Lawmakers said they implemented the provision because they wanted to be sure that beneficiaries weren't wasting the federal money available through Temporary Assistance for Needy Families, a small program that, unlike food stamps or housing assistance, provides parents and children funds they can use for all kinds of purchases. A single mother with two children is a typical beneficiary, and a family of three in Kansas received an average of $354 a month in 2012, according to the most recent federal data.
About 11,000 households received money through the program in Kansas that year, and a third of recipients were working. The rest have to show they are looking for work to be able to qualify.
The legislature was worried that those receiving benefits might withdraw their entire benefit in cash at once and spent it extravagantly.
"There are actual reports posted as to where the ATMs were that cards were used by Kansas residents," said state Sen. Caryn Tyson (R), the Ottawa Herald reported. She said that beneficiaries were using their cards "at liquor stores, cigarette shops, strip joints. Casinos was another. There was a $102 [withdrawal] from a person in Colorado at a Rockies baseball game. We don’t know that they spent it on the game, we don’t know what they spent it on, but the ATM was at the Rockies facility. Another one was on a cruise."
To Cotsoradis, the implication was that poverty results from laziness, waste and bad decisions. "There's a real value judgment here that doesn't reflect the reality of being poor in America," she said.
While some politicians and news organizations have found occasional examples of the poor misusing their public assistance, there's no clear evidence that it's a systemic problem or that limiting the recipients' access to cash would force them to use their money differently.
How the poor pay for daily life
A single mother with two children would receive around $400 a month in Kansas, depending on where they live. The money is credited electronically to a state-issued card. Many use that amount to pay their bills, relying on the separate food stamp program to buy groceries. They might withdraw the money in cash using their card at an ATM and pay for things -- whether it's rent or diapers -- in cash.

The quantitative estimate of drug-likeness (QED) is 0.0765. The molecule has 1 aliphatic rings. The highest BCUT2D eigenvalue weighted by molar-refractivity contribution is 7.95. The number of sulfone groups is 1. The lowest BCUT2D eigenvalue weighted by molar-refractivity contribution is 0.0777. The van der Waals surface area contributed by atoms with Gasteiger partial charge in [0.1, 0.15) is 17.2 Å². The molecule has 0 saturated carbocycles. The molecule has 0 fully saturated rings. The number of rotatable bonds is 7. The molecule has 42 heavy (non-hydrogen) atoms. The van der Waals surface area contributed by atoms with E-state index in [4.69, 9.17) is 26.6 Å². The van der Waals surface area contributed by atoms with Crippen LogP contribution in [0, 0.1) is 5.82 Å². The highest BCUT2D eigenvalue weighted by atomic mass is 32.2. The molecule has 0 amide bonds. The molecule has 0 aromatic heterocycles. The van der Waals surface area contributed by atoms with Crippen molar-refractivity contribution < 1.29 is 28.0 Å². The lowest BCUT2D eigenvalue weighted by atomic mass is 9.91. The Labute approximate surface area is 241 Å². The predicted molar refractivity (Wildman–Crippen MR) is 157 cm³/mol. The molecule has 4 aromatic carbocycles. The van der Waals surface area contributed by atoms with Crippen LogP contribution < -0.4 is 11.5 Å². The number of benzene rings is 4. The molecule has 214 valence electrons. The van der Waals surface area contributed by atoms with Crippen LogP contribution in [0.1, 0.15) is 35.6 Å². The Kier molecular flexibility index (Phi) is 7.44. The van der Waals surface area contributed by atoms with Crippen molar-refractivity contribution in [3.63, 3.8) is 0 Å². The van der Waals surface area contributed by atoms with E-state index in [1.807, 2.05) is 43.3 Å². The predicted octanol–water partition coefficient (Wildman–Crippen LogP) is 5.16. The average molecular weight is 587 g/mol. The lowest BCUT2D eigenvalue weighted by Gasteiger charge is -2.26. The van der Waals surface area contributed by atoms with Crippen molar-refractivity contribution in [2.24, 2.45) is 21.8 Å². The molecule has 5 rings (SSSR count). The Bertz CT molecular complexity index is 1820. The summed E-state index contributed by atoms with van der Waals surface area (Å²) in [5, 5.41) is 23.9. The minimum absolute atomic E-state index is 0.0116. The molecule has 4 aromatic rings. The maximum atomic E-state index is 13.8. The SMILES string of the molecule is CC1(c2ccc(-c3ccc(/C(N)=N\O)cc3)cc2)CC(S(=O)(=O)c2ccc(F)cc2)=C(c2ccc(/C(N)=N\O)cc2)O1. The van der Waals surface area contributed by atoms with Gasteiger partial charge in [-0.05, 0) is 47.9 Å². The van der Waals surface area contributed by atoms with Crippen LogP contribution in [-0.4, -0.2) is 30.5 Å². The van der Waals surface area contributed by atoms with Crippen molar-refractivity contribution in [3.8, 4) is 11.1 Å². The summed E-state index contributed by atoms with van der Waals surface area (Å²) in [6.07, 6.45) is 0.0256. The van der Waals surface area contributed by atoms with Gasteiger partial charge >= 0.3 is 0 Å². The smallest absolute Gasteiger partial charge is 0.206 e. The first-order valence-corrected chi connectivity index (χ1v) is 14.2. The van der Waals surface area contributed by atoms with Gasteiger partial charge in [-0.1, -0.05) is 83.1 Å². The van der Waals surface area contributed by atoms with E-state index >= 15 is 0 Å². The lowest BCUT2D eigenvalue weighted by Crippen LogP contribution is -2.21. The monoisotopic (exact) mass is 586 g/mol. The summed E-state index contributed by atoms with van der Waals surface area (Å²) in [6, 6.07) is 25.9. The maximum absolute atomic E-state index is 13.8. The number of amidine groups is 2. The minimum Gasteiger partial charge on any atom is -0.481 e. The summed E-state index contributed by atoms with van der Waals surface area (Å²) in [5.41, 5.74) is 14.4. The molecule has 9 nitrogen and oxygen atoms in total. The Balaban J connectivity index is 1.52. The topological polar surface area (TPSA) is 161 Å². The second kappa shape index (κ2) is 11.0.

In Kansas's system, every withdrawal incurs a $1 fee, and if the beneficiary doesn't have a bank account, they will have to pay the ATM fee, too. Those fees might be worth it for some families, though, because the card issued by the state of Kansas isn't like a debit card from an ordinary bank. Ordinary debit cards allow their holders to make purchases for free in stores. In Kansas, beneficiaries get two free purchases a month. After that, they pay 40 cents every time they use the card to buy something.
Those fees add up for people who are already financially constrained. Reliable data on how the poor manage their finances is hard to come by, but a federal survey found that 27.7 percent of households with yearly income under $15,000 and 20.5 percent of black households did not have a checking or savings account. A survey conducted in North Carolina found that more than half of lower-income families without bank accounts were paying their bills in cash.
One way around the fees might be to buy money orders, which about a third of the families without bank accounts in the North Carolina survey used to pay their bills. Postal money orders for amounts up to $500 are available for a $1.25 fee, although beneficiaries in Kansas might have to pay an additional fee if they use their card to buy the order.
That's small consolation, said Cotsoradis of Kansas Action for Children. "It's still an unnecessary hurdle for a family that's already dealing with a lot of hurdles every day," she said.